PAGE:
Mother's Heartbreaking Day Care Story Raises Questions About US Parental Leave

ByAnisa Arsenault
Associate Editor
Nov 2015
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Photo: The New York Times via Lee Towndrow

Fair warning: This weekend’s “Motherlode” post from The New York Times is one you’re probably not going to want to read, but it’s one that you should. Amber Scorah details how on her very first day back to work, her 3-month-old son, Karl, died at day care. It’s a painful read, but poses an important question. If the best caregiver for baby is you, why doesn’t our culture make that option realistic?

“This article isn’t about day-care safety. This isn’t an indictment of the company I work for; I had one of the better parental leave policies of anyone I know,” Scorah clarifies. “What this article is about is that my infant died in the care of a stranger, when he should have been with me. Our culture demanded it.”

Scorah lays out her situation. Working for a New York City publishing company, she felt lucky to have three months of paid leave. But she didn’t feel it was quite enough for her family.

“Even with three months under our belts and Karl’s neck strong enough to hold himself up, I was uncomfortable with the idea of leaving him,” she writes. “I wanted to be his caregiver longer, until he was a bit bigger. I could see how our time together in this early infancy was of so much value, how being with me every day made him more and more comfortable navigating his new environment. I noticed how he looked to me to learn things and make sense of his world. I could tell how safe and secure he felt. Though it was a hard and tiring time, every minute with Karl felt like an investment in his current and future well-being. Not to mention I was hopelessly tickled with him.”

So she asked her company for an unpaid extension. But they were unable to facilitate her request; the only option was to quit.

“I contemplated it. By the time I paid for child care in New York City, I was barely making much take-home pay anyway.” she writes. “But what compounded the financial concern was that if I quit, I would lose our health insurance. Lee, my partner, works freelance and Karl was covered under my work insurance.”

The family couldn’t sacrifice Lee’s wages, which were higher than Scorah’s. They succumbed to day care, finding a facility that, all things considered, seemed perfect.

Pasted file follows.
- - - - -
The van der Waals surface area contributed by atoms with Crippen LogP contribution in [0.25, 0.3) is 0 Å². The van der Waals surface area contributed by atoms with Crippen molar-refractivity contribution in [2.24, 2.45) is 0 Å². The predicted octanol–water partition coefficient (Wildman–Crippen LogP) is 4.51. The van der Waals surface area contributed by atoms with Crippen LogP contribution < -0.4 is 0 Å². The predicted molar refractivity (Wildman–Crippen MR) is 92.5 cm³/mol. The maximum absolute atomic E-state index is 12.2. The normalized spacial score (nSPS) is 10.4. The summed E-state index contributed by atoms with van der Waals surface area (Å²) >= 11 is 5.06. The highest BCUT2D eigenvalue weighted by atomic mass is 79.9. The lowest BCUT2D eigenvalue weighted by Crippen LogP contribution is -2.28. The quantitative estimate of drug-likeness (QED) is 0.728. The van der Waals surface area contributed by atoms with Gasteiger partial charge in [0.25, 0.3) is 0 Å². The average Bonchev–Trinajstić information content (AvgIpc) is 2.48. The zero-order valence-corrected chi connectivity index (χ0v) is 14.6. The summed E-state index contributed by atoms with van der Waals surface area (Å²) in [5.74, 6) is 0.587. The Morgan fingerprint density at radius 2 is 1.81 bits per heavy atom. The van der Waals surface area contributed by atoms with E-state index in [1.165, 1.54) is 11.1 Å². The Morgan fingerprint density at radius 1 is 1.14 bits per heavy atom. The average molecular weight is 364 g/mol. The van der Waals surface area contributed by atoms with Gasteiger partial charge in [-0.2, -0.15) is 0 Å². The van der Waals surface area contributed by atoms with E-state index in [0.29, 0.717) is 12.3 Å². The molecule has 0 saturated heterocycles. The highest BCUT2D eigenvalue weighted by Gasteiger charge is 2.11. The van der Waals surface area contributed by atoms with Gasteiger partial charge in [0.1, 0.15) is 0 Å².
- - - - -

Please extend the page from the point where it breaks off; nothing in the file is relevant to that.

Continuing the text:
“After a long search, many waiting lists, interviews and a great deal of angst, we settled on a day care near my workplace,” Scorah says. “With this day care, I could still go over at lunch and breastfeed Karl, and have a visit with him, so we would never be apart more than a few hours. And the day care was recommended by many moms I knew who had similar circumstances to mine. It felt like a loving, safe space for Karl.”

On day one, the couple was greeted with a reassuring joke from the day care owner. All was well. Or as well as it could be.

“I returned to the day care at 12:15 to nurse Karl. I was so excited to see him, I ran the two blocks there from the office,” Scorah says. “As I took the stairs by twos to the second floor, I noticed that the door to the day care was propped open. It seemed odd to me — that they would leave the door open, with so many toddlers inside. I walked around the corner, expecting to pick up my son, feel his chubby rolls, see his face light up at the sight of his mommy. Instead, I saw my son unconscious, splayed out on a soft changing table. His lips and the area around his mouth were blue, and the day-care owner was performing CPR on him, incorrectly.”

A mere two and a half hours after Scorah left he son for the first time, he died.

It’s a combination of a bad dream and bad luck. Sudden unexplained infant death can happen at any time. Can anyone be deemed responsible?

“Yes, it’s possible that even in a different system, Karl still might not have lived a day longer, but had he had been with me, where I wanted him, I wouldn’t be sitting here, living with the nearly incapacitating anguish of a question that has no answer,” writes Scorah, wondering whether Karl would have lived had he been in her care.

“A mother should never have no choice but to leave her infant with a stranger at 3 months old if that decision doesn’t feel right to her. Or at 6 weeks old. Or 3 weeks old. I would have stayed home with Karl longer, but there just didn’t seem to be a way,” she says. “And I knew well enough that a million other mothers in America before me had faced the same choice and had done the same, even earlier than I had, though it tortured them emotionally, or physically, to do so.”

She asks the same question we do over and over: “Why, why does a parent in this country have to sacrifice her job, her ability to provide her child with proper health care —- or for many worse off than me, enough food to eat — to buy just a few more months to nurture a child past the point of vulnerability?”

We’ve made our case for better parental leave. And Scorah drives it home. Visit to contact your government representatives — presidential candidates — to voice your opinion on family leave.

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